Agraharam House | KSM Architecture
The Agraharam House was designed for Srikanth and Gita who were looking for a traditional South-Indian ‘agraharam’ house, well ventilated with courtyards. This was the design cue that was taken forward in Srikanth House.
A traditional agraharam house is a long rectangular temple street house stacked around the four streets that bound the temple. These street-fronted houses have a deep social and cultural value in their organisation of space – being narrow and linear, the hierarchy of rooms range from public areas up front to the more private family spaces deeper in. Climatically though these houses are disadvantaged since in hot-humid climate zones, there is a need for well cross ventilated rooms with ample openings all around, which these homes do not have. These homes often share walls and are forced to depend on a through wind passage running the length of the house interspersed with open-to-sky courts for ventilation and light with rooms alongside. This, climatically speaking, is the most important feature of the house and is hence traditionally called the ‘vamsamoolam’, or the lifeline of the house. This is however insufficient most times as the ambient wind velocities are not enough to generate enough air flow within the homes to provide sensible evaporative cooling to its residents.
Traditionally, in coastal Tamilnadu, a ventilating device called kattrupandal, a wind pavilion was prevalent in the early part of the 20th century. The pavilion has an inclined roof that opens up to the incident wind direction at a greater height and funnels the breeze into the house, often located over courtyards. While most ventilation devices in Southern India are passive, this is one of the few that try to provide an ‘active’ ventilation device.
The brick house design of Srikanth and Gita’s house has sought to integrate two principles – to have a soul of a traditional ‘agraharam’ house but to facilitate better ventilation and to increase ambient wind velocities within the house for a cooler indoor environment.
The site for the house is narrow fronted, facing north. It was important for the design to harness the ambient southern breeze. The plan, following an ‘agraharam’ thought process, is linear with rooms grouped on either sides of a passage that runs the full length of the house forming a strong North-South axis. The rooms are arranged in a traditional manner, public domain up front and more private spaces deeper within the house. The main access to the house is along a strongly defined black, leather-finished granite pathway. One enters the house through a solid teakwood pivoted door which is the leeward end of the wind tunnel. A strong gust of breeze often greets one at the door – the south breeze funnelling through the wind passage, which we call the katrupadai, along the length of the house. The living-room, family-room, family lounge and the dining-room, in that order are located along the ‘katrupadai’. Each of these rooms overlooks courtyards which feed off the wind passage. The walls on the courtyard from each of these rooms slide and fold away completely, to open up this rooms into one large space, that is part covered and part open. Three bedrooms are located further down the katrupadai – Two bedrooms at the ground level and one bedroom at the upper level. All the bedrooms open to the South and North to facilitate cross ventilation. There is a guest-bedroom suite that comes at the front of the house, close to the entrance. It sits on a three car garage and is accessed by an open to sky stair court. A naturally ventilated gymnasium with a library suspended within is located at the rear of the house. A weave of cement boards provides a ventilated skin that provides privacy and also cuts off solar glare.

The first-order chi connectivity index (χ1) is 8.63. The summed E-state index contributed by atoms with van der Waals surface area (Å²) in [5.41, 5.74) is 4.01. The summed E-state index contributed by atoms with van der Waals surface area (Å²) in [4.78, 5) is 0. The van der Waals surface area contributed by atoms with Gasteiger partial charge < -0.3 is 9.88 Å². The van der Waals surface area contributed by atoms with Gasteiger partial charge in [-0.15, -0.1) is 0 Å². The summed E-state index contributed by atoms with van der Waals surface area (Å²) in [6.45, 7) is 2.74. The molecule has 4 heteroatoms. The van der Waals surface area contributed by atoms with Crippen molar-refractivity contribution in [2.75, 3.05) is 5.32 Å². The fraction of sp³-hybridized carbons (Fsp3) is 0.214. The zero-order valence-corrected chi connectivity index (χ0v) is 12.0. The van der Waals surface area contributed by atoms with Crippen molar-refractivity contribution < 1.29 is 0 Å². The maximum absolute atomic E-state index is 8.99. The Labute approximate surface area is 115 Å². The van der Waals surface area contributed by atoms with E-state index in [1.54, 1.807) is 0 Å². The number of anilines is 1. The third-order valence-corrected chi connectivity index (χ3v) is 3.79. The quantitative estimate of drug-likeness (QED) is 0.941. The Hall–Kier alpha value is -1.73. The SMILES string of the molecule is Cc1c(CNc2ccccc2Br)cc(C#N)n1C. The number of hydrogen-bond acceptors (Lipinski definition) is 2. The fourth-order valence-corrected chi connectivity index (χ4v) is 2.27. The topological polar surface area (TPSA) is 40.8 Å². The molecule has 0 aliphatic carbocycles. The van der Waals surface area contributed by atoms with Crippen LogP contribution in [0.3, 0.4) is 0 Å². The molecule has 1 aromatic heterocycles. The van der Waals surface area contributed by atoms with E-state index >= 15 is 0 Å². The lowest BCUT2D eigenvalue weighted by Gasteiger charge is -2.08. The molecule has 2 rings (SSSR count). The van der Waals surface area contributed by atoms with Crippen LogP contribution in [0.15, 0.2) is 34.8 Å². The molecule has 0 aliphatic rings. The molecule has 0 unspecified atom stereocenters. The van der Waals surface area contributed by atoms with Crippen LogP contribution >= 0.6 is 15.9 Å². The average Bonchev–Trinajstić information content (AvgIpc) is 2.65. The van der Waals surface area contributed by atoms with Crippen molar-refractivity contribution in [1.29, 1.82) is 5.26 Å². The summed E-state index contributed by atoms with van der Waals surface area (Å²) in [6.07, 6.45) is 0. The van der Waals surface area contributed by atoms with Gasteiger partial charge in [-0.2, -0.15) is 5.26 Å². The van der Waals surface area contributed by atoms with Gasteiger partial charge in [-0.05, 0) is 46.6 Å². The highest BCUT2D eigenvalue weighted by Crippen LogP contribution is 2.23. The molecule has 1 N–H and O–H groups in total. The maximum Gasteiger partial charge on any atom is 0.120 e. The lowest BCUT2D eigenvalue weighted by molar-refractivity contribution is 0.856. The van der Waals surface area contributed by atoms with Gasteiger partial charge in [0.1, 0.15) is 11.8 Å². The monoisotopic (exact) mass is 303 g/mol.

The ‘katrupadai’ is a 1.65 m wide long rectangle but works differently in section. At its mouth, in the rear of the house, it opens up to the South breeze rising to a height of 7.20 m to harness greater velocities. The roof then slopes downward coming down to a third of its height like a funnel with no openings in the sides. This causes the large volume of air that builds up on the southern face to funnel down into the wind passage with an increased velocity. Then the roof begins to rise in height, as a release of the pressure created by the wind. As a result the rooms along the sides of the ‘katrupadai’ experiences constant air flow at better velocities. (This has been tested by hand held anemometers and the results indicate that the wind velocities with the house increase to a maximum of two and a half times).
Chennai day temperatures are high throughout the year in the mid to high thirties and it is important to keep the ambient heat out of living spaces. The concrete roofs of the house are treated with stabilised polyurethane foam panels 25 mm thick and covered on top with white china mosaic. The walls of the house are double walled masonry – the external skin of the composite wall is built out of a 100 mm thick hollow clay brick. The hollow spaces run along the length of the walls through stretcher-bond brickwork maintaining a ‘breathing’ outer skin. This greatly reduces the heat gain into the house from the walls. Remote operable, water and insect tight louvers have been used in the fenestrations along with high performance double glazed windows.
All the rain water in the site is harnessed to an open well that is a part of the landscape design and is used as a congregational space. The treated grey water is used for irrigation and to recharge the ground water.
SIZE : 5000 sqft – 10,000 sqft